Many people travel to TCC Northwest to learn, but few come from as far away as The Gambia, a small country on the western coast of Africa.
Yet a four-person contingent from the Gambian capital of Banjul found its way to the campus on Oct. 18 for a crash course on American higher education, specifically community colleges. Why come all that way? Mamour Touray, a member of the Banjul city council of Banjul, joked that since the British “has never done much for us” since the country won its independence in 1965, “we hope to take parts of what we learn from this beautiful country to our country.”
TCC Northwest was glad to oblige and hosted the group on an all-day tour that began with a welcome and presentation by President Zarina Blankenbaker. “Our goal is to acquaint you with Tarrant County College,” she said, “and also to acquaint you with the mission of community colleges in this country and what roles community colleges play in the ecosystem of higher education.”
After her presentation, Blankenbaker asked if any of the visitors had questions. They certainly did, and they included partnerships outside TCC’s normal service area, enrollment criteria, scholarship availability and credit vs. non-credit.
The tour then got rolling – on golf carts driven by TCC staff. There were walking tours of the Criminal Justice Training Center, the firing range, the Fire Service Training Center and the fire/rescue facilities.
Lunch was squeezed in, and the tour moved north to CEATL (Center of Excellence for Aviation, Transportation and Logistics), to see the aviation facilities and the Corporate Solutions and Economic Development offices.
In summarizing the day’s activities, Blankenbaker wrote that there had been “undoubtedly an exchange of learning as we learned more about The Gambia and our shared opportunities and challenges. Information was shared about TCC and the important role of Community Colleges across the State of Texas and the United States. This was highlighted by the importance of Women’s Empowerment in The Gambia, including the prospect of Mayor Malick Lowe’s potential candidacy for a presidential bid.”
Indeed, the delegation had been scheduled to include Lowe, mayor of Jambul and a leader in an organization of women elected officials in Africa, but she had to bow out to participate in the organization’s summit meeting. So, it fell to Touray to summarize. “We have learned a lot from this trip,” he said. “Most of us have never been to America before and we hope to take what we have learned back to our country. We would be very pleased to welcome you to The Gambia.”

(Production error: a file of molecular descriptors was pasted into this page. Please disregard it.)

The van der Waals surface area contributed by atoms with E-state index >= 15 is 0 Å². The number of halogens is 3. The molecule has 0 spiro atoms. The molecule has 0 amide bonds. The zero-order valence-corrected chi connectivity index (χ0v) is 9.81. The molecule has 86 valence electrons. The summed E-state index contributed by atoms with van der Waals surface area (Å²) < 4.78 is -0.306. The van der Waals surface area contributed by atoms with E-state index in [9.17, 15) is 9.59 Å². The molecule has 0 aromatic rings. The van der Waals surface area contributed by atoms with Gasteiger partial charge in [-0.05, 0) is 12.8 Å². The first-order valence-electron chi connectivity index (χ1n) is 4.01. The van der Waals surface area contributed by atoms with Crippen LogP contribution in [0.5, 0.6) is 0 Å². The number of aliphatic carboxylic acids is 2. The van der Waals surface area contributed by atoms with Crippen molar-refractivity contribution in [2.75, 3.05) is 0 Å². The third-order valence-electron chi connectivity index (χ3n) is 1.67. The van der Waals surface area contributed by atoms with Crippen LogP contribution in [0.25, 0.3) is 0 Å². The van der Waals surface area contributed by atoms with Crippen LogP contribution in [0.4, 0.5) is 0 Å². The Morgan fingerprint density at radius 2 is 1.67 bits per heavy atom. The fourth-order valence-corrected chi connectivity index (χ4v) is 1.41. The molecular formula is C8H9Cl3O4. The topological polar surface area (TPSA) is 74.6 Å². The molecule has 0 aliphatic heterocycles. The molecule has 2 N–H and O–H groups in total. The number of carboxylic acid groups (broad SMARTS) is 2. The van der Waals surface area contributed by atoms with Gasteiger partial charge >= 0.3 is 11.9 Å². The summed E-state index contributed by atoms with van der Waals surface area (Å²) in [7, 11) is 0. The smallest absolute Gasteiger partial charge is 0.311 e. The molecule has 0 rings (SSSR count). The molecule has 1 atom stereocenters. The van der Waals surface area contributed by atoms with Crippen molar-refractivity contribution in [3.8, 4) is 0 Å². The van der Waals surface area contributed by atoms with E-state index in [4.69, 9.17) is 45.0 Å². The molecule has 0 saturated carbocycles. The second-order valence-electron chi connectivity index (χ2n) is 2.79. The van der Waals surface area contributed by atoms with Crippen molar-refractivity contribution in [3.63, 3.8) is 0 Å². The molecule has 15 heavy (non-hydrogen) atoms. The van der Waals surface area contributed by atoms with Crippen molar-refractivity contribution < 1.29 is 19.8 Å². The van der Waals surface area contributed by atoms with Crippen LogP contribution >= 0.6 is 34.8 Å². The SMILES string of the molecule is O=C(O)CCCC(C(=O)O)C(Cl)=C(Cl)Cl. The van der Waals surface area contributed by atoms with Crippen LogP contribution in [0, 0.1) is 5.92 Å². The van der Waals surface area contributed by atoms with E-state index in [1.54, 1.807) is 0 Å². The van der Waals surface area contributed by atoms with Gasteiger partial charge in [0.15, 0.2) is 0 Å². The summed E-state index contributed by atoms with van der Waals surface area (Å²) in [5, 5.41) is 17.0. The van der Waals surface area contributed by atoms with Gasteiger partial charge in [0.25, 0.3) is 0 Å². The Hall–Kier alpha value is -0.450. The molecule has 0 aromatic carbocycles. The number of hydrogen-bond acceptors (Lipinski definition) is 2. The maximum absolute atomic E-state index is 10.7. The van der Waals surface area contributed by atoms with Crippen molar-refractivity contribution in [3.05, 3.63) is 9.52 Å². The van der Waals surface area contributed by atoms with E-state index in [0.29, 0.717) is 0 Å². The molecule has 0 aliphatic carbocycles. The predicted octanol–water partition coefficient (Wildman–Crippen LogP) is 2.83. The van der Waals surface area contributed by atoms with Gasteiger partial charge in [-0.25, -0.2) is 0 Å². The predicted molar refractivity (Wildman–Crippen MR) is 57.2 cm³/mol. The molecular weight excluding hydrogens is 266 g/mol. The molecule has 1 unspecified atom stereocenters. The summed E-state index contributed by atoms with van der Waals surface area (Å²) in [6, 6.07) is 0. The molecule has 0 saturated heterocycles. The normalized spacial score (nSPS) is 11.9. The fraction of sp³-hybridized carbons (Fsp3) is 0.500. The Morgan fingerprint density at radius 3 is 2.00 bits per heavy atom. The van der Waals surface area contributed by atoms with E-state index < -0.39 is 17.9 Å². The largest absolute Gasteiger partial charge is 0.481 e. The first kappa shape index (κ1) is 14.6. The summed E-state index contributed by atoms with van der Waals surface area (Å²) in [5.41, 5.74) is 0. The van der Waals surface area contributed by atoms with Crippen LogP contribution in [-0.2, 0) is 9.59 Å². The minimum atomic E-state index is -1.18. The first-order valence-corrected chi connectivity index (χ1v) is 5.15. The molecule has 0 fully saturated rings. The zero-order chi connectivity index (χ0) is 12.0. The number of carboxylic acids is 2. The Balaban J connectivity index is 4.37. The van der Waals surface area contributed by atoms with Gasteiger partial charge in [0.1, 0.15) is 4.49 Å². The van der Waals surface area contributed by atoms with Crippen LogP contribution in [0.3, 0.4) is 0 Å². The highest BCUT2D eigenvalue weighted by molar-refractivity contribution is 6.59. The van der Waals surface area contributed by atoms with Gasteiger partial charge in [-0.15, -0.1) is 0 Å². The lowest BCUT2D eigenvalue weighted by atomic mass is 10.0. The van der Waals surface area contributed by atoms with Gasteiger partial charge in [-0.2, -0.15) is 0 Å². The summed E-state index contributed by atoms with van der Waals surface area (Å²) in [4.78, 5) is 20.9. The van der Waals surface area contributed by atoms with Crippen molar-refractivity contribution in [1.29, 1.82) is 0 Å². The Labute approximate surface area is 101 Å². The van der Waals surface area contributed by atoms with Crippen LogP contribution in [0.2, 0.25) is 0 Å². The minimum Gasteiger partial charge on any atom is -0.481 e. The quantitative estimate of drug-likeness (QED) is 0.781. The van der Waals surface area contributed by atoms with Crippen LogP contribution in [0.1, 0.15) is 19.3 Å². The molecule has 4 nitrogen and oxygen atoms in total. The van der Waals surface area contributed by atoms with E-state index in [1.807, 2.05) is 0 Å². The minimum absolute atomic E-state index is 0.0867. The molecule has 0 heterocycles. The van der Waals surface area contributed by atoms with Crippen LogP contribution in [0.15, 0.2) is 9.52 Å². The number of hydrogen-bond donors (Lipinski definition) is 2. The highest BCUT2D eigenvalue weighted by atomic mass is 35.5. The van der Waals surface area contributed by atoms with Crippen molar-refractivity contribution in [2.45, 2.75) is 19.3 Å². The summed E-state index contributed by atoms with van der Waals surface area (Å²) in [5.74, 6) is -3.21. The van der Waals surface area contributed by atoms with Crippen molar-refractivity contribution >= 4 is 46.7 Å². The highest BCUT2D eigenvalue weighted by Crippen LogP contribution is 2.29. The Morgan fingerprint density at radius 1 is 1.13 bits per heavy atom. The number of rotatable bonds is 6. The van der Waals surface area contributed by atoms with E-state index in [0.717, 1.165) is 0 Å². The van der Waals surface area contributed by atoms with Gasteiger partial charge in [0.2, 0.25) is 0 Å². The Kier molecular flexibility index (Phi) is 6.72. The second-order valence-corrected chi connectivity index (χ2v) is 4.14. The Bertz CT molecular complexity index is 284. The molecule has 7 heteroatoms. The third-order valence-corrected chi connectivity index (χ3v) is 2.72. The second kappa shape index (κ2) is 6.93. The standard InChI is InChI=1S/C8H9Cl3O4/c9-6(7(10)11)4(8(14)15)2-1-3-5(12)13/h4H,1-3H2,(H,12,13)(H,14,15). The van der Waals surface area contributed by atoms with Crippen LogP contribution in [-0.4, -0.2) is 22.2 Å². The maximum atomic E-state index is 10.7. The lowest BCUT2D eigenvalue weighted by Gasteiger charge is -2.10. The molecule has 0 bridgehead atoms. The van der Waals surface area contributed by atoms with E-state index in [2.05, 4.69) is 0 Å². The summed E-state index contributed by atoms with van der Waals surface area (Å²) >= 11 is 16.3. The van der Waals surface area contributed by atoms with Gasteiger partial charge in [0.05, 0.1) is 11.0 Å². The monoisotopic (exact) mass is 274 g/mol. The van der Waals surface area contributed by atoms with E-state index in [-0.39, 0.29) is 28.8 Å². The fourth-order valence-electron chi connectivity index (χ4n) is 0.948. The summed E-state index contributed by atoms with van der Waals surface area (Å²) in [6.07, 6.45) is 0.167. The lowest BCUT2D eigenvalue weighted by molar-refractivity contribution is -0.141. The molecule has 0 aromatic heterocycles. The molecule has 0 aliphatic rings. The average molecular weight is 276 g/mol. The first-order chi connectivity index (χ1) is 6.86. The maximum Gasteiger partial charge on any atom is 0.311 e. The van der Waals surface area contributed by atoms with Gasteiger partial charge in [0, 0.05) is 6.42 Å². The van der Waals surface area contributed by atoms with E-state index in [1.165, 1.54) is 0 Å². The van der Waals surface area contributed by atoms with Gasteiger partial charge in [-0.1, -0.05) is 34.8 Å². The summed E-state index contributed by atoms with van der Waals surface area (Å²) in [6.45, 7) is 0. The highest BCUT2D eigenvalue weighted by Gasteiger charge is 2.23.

The framework for such an exchange is already in place since The Gambia and Saginaw, one of several cities served by TCC Northwest, have entered into a Sister Cities agreement. Saginaw City Manager Gabe Reaume, who accompanied the international guests on the tour, said that the agreement was the result of a large dose of serendipity.
Saginaw had wanted a Sister Cities partnership with Myanmar, Raume said, but political instability in the South Asian nation made that impossible. But an alternate solution was at hand in the person of Agdoulie Jarju, a University of North Texas graduate student and native Gambian who was interning in the Saginaw City Hall. Why not The Gambia, he said.
Why not, indeed! The Saginaw staff did some research and reached out to see if the Gambians were interested. They were, the Saginaw City Council approved the plan, the partnership was launched and this visit was its first fruits. “It (the visit to TCC Northwest) was great,” Raume said. “Everything was wonderful and exceeded all our expectations.”
The cherry atop the sundae came when Blankenbaker and student leader Juliette Sierra Carrer were guests at a reception at Saginaw City Hall, featuring Gambian food. Afterward, at a city council meeting, the Gambian visitors were recognized, TCC Northwest was thanked and the council made it official that Banjul and Saginaw are now Sister Cities.